Part of the reason for the success of the 2004 'The Manchurian Candidate' is due in part to how futuristic the original version felt. The plots of the two films are not identical however both films are completely engulfing. When watching the 1962 classic the first thing I noticed was the stellar cast. The super-star cast includes: Frank Sinatra, Janet Leigh, Laurence Harvey, the very young Angela Lansbury and James Edwards just to name a few.
The film commences in the trenches of war-torn Korea in1952. A U.S. detachment is captured by the Chinese military. The primary players in the squad are Ben Marco (Frank Sinatra) and Robert Shaw (Laurence Harvey). The whole squad is re-programmed or rather brainwashed by the Chinese with Shaw being their main target. When the Chinese commander orders Shaw to kill a couple of members from his own squadron, he does so without flinching. The squad is sent back to the United States yet not all is right. The Chinese now have the ability to control the brainwashed Shaw and for him to do their dirty work.
Shaw's stepfather is senator John Iselin (James Gregory) and his mother, Mrs. Iselin (Angela Lansbury) are both right wing Republicans. Shaw's mother tries to persuade her husband to run for the presidential nomination.
In the interim Ben Marco has re-occurring nightmares about his days in detention and the brainwashing process. Marco informs his superiors about the nightmares; initially the top brass don't buy into Marco's allegations but eventually his superiors see how there could be some truth to Marco's dreadful dreams.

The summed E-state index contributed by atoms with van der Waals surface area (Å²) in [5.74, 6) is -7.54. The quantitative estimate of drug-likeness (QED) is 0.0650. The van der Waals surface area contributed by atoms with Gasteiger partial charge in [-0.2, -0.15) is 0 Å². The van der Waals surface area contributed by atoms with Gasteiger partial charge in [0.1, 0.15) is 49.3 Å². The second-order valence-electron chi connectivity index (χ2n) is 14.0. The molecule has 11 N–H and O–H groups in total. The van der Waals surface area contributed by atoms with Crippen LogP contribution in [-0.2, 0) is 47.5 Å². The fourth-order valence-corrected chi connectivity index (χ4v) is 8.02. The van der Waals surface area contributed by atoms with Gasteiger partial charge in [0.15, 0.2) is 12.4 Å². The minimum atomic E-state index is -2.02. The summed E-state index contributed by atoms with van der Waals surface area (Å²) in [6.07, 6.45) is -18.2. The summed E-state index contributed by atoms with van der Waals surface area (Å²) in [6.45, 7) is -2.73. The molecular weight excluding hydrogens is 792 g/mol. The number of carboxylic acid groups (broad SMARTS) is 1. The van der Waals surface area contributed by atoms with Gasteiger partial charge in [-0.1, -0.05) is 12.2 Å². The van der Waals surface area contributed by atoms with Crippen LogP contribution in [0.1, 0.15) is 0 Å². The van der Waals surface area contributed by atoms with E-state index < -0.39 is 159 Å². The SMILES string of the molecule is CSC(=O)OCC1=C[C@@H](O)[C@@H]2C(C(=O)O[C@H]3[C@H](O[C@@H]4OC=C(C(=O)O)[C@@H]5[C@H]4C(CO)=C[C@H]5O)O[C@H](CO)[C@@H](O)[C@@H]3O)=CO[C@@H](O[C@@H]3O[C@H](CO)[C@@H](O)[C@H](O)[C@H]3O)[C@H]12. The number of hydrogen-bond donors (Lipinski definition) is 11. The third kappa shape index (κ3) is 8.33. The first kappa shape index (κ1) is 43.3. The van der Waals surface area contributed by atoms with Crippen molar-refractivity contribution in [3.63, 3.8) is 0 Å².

Marco's girlfriend is Rosie (Janet Leigh) and Shaw's better half is Jocie (Leslie Parrish). The relationship between the two couples is very uncertain. After watching the two couples together you wonder whether the two women are Chinese spies manipulating their boyfriends' minds. This is very clever on the part of director Frankenheimer and it works wonderfully well giving the viewer something else to make sense of.
The Manchurian Candidate has several layers to it. At times the film is suspenseful and witty, then there are several humorous and action packed moments as well. Everyone should check out this superb American classic.
Special DVD Features:
-An insightful interview with Frank Sinatra, director John Frankenheimer and George Axford
-Audio Commentary; John Frankenheimer takes you through the film and explains aspects of the film you would have never imagined.
-"A Little Solitaire;" this a featurette with William Friedkin
-"Original Theatricall Trailer"